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Scleroderma And Children


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#1 dawn

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Posted 30 December 2006 - 02:06 PM

hey to all,
my name is dawn and my daughter was diagnosis. with scleroderma 3yrs. ago when she was in K-garten at the young age of 6 (she is currently 9yo). I've read most of the personal stories and postings and it seems most are about adults.

our daughter (baby-cakes) also has juvenile diabetes and celiac disease.

any other parents out there? DAWN

#2 Elehos

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Posted 30 December 2006 - 02:51 PM

Hi Dawn,

There's another lady named Margaret with an 18 yr. old son recently diagnosis'ed, and although there are some others, I can't recall their names at the moment. Keep aksing in case they're not online for a few days and miss your posts. As soon as I can recall their names, I'll post them or send you a message if you don't mind.

I'm so sorry about your daughter, and do hope that she gets all the medical help she needs!

Best wishes to you and your daughter,
Elehos

#3 Sweet

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Posted 30 December 2006 - 02:54 PM

Hi Dawn,

Welcome to the forums, but I'm sorry it's due to your daughter being ill. You will find a lot of information, support and friends here.

There are a couple of other people here that have children will Sclero, so I'm sure they will chime in soon.
Warm and gentle hugs,

Pamela
ISN Support Specialist
International Scleroderma Network (ISN)

#4 Louxx

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Posted 30 December 2006 - 02:59 PM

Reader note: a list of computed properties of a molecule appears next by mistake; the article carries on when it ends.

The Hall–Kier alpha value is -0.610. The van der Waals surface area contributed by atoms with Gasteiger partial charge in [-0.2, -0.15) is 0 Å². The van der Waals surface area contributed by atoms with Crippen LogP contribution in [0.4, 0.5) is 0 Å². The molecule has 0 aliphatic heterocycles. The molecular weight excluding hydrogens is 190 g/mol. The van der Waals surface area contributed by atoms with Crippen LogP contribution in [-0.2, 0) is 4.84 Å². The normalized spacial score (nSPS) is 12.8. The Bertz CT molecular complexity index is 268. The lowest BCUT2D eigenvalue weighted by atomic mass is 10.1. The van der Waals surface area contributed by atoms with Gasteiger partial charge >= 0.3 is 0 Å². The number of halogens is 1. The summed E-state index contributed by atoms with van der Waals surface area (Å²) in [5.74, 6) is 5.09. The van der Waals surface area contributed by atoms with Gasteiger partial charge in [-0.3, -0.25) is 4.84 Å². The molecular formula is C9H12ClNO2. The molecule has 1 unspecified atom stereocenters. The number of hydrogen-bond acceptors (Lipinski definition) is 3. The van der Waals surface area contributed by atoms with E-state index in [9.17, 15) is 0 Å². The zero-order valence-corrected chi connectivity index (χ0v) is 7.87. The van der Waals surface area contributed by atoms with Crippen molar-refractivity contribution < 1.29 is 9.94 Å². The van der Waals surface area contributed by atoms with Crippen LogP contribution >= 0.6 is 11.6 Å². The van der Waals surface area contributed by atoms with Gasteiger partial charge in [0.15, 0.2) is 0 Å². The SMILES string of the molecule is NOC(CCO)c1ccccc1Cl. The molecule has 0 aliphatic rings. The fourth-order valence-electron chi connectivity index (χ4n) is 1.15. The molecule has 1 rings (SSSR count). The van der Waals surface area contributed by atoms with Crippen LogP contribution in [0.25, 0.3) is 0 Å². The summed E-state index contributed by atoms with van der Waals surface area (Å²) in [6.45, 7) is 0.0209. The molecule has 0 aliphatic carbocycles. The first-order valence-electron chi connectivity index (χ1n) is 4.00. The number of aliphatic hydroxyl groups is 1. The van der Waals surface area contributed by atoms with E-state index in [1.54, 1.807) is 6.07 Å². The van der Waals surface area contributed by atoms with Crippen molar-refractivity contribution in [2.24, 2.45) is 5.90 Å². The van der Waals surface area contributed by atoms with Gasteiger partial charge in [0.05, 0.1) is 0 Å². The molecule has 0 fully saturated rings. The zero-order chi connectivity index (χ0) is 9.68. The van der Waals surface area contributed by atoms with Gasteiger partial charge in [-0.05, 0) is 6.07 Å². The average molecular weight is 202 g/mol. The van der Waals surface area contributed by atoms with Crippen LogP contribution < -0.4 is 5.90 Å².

hi dawn.
i'm not sure if you'd classify me as a child. I'm 18 years old. have had linear scleroderma since I was 8 years old(or 9 years, I forget)
what type of scleroderma has your daughter got?

#5 Heidi

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Posted 30 December 2006 - 02:59 PM

Hi Dawn,

Welcome to the forums! I am so glad you found us but sorry it is because your daughter has been diagnosed with scleroderma. I am sure that must be really hard for you especially as young as she is. Hopefully some other members with children will pipe in and share their experiences with you. Here is a link to some personal stories by caregivers so hopefully you can find some written by parents of younger children.

Again, welcome!

Warm wishes,
Heidi

#6 Margaret

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Posted 30 December 2006 - 03:04 PM

Hi Dawn.....my son is 18 and recently diagnosed with sine Scleroderma in Nov. I had him to the Ped rheumatologist on Thurs. and he said he's probably had it for years since his esophagus has stopped moving foods. Does your daughter have the skin problems or internal? I am new at all these terms, so forgive me if it sounds too harsh. I wish I could be of some help, but just wanted to let you know that you are not alone. My son is a dual diagnosed kid....Down syndrome and Autism. Unfortunately, his speech is so limited that pain is reflected in behaviors most of the time.

Is there anyone on this forum who has sS and has esophageal dismotility? How long did you have the disease before your esophagus stopped working? That may help me in deciding about when this all started.

Take care, Everyone.
Margaret

#7 dawn

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Posted 31 December 2006 - 03:13 AM

dear forum friends,

It is difficult to say what is going on because the sclero. is not following the "normal" pathway of a "typical" case of sclero. We're still in the process of figuring it out. She had what seemed like a typical case of Linear Sclero. and Morphea... now for some reason, within the last couple months she has unusual complaints and more skin involement. All of her back, chest to neck, left hand and right wrist, and left foot. The original spot was her right foot/ankle and calf/thigh. Also, recently diagnosis. with GERD and lots of GI complaints. Some days are fine, she gets up and is able to do all the things a 9yo does... but other days she seems too weak and her legs hurt. For instance, some days she is limping and other days she refuses to walk around at all, resorting to crawling on her knees. One night she went to take a bath and couldn't get out of the tub.